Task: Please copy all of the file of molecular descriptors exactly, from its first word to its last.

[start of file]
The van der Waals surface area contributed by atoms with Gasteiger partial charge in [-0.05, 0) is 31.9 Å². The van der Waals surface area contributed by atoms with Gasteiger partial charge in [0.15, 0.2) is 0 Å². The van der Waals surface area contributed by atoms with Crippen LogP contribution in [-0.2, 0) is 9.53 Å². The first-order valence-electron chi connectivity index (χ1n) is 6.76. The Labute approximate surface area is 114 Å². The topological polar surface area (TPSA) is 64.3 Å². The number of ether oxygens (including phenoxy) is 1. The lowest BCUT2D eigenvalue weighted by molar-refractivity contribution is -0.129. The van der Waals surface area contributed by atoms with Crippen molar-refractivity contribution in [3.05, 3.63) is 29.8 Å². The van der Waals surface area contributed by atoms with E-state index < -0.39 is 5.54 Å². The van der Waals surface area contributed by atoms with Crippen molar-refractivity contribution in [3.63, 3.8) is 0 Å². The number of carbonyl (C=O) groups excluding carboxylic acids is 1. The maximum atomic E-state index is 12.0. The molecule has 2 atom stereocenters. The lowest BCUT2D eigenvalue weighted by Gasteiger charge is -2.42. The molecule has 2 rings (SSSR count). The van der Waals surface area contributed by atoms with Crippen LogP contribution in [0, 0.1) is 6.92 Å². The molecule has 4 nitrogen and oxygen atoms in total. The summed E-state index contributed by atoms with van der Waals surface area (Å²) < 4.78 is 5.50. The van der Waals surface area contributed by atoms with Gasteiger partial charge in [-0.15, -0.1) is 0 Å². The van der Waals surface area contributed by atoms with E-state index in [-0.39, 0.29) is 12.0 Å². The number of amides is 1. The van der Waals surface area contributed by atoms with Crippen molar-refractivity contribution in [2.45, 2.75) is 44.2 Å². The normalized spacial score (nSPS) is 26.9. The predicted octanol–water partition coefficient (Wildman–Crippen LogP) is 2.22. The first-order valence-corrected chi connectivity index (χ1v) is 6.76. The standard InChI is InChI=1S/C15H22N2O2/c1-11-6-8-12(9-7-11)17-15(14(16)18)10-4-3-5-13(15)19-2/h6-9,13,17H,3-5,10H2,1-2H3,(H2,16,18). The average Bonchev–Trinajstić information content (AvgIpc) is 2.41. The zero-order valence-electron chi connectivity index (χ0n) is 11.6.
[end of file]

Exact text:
The van der Waals surface area contributed by atoms with Gasteiger partial charge in [-0.05, 0) is 31.9 Å². The van der Waals surface area contributed by atoms with Gasteiger partial charge in [0.15, 0.2) is 0 Å². The van der Waals surface area contributed by atoms with Crippen LogP contribution in [-0.2, 0) is 9.53 Å². The first-order valence-electron chi connectivity index (χ1n) is 6.76. The Labute approximate surface area is 114 Å². The topological polar surface area (TPSA) is 64.3 Å². The number of ether oxygens (including phenoxy) is 1. The lowest BCUT2D eigenvalue weighted by molar-refractivity contribution is -0.129. The van der Waals surface area contributed by atoms with Crippen molar-refractivity contribution in [3.05, 3.63) is 29.8 Å². The van der Waals surface area contributed by atoms with E-state index < -0.39 is 5.54 Å². The van der Waals surface area contributed by atoms with Crippen molar-refractivity contribution in [3.63, 3.8) is 0 Å². The number of carbonyl (C=O) groups excluding carboxylic acids is 1. The maximum atomic E-state index is 12.0. The molecule has 2 atom stereocenters. The lowest BCUT2D eigenvalue weighted by Gasteiger charge is -2.42. The molecule has 2 rings (SSSR count). The van der Waals surface area contributed by atoms with Crippen LogP contribution in [0, 0.1) is 6.92 Å². The molecule has 4 nitrogen and oxygen atoms in total. The summed E-state index contributed by atoms with van der Waals surface area (Å²) < 4.78 is 5.50. The van der Waals surface area contributed by atoms with Gasteiger partial charge in [-0.15, -0.1) is 0 Å². The van der Waals surface area contributed by atoms with E-state index in [-0.39, 0.29) is 12.0 Å². The number of amides is 1. The van der Waals surface area contributed by atoms with Crippen molar-refractivity contribution in [2.45, 2.75) is 44.2 Å². The normalized spacial score (nSPS) is 26.9. The predicted octanol–water partition coefficient (Wildman–Crippen LogP) is 2.22. The first-order valence-corrected chi connectivity index (χ1v) is 6.76. The standard InChI is InChI=1S/C15H22N2O2/c1-11-6-8-12(9-7-11)17-15(14(16)18)10-4-3-5-13(15)19-2/h6-9,13,17H,3-5,10H2,1-2H3,(H2,16,18). The average Bonchev–Trinajstić information content (AvgIpc) is 2.41. The zero-order valence-electron chi connectivity index (χ0n) is 11.6.